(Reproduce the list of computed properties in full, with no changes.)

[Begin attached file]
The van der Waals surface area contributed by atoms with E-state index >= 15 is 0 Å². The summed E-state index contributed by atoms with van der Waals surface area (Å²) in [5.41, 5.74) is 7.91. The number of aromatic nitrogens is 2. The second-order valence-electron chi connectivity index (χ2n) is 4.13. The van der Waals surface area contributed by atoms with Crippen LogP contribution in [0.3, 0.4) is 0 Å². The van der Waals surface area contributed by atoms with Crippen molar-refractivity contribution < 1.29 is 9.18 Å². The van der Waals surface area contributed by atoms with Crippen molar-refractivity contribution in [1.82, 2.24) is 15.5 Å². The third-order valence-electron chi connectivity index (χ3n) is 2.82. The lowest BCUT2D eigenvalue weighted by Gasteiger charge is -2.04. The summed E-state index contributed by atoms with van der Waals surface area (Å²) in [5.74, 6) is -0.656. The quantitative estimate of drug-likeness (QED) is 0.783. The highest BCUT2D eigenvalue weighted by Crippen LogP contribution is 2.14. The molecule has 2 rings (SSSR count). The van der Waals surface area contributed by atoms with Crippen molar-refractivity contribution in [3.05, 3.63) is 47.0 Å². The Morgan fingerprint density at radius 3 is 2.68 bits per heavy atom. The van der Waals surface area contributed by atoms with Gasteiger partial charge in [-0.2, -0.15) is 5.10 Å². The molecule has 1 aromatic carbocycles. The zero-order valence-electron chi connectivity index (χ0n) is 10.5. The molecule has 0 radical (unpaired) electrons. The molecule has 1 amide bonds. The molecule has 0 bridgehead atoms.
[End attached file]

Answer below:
The van der Waals surface area contributed by atoms with E-state index >= 15 is 0 Å². The summed E-state index contributed by atoms with van der Waals surface area (Å²) in [5.41, 5.74) is 7.91. The number of aromatic nitrogens is 2. The second-order valence-electron chi connectivity index (χ2n) is 4.13. The van der Waals surface area contributed by atoms with Crippen LogP contribution in [0.3, 0.4) is 0 Å². The van der Waals surface area contributed by atoms with Crippen molar-refractivity contribution < 1.29 is 9.18 Å². The van der Waals surface area contributed by atoms with Crippen molar-refractivity contribution in [1.82, 2.24) is 15.5 Å². The third-order valence-electron chi connectivity index (χ3n) is 2.82. The lowest BCUT2D eigenvalue weighted by Gasteiger charge is -2.04. The summed E-state index contributed by atoms with van der Waals surface area (Å²) in [5.74, 6) is -0.656. The quantitative estimate of drug-likeness (QED) is 0.783. The highest BCUT2D eigenvalue weighted by Crippen LogP contribution is 2.14. The molecule has 2 rings (SSSR count). The van der Waals surface area contributed by atoms with Crippen molar-refractivity contribution in [3.05, 3.63) is 47.0 Å². The Morgan fingerprint density at radius 3 is 2.68 bits per heavy atom. The van der Waals surface area contributed by atoms with Gasteiger partial charge in [-0.2, -0.15) is 5.10 Å². The molecule has 1 aromatic carbocycles. The zero-order valence-electron chi connectivity index (χ0n) is 10.5. The molecule has 0 radical (unpaired) electrons. The molecule has 1 amide bonds. The molecule has 0 bridgehead atoms.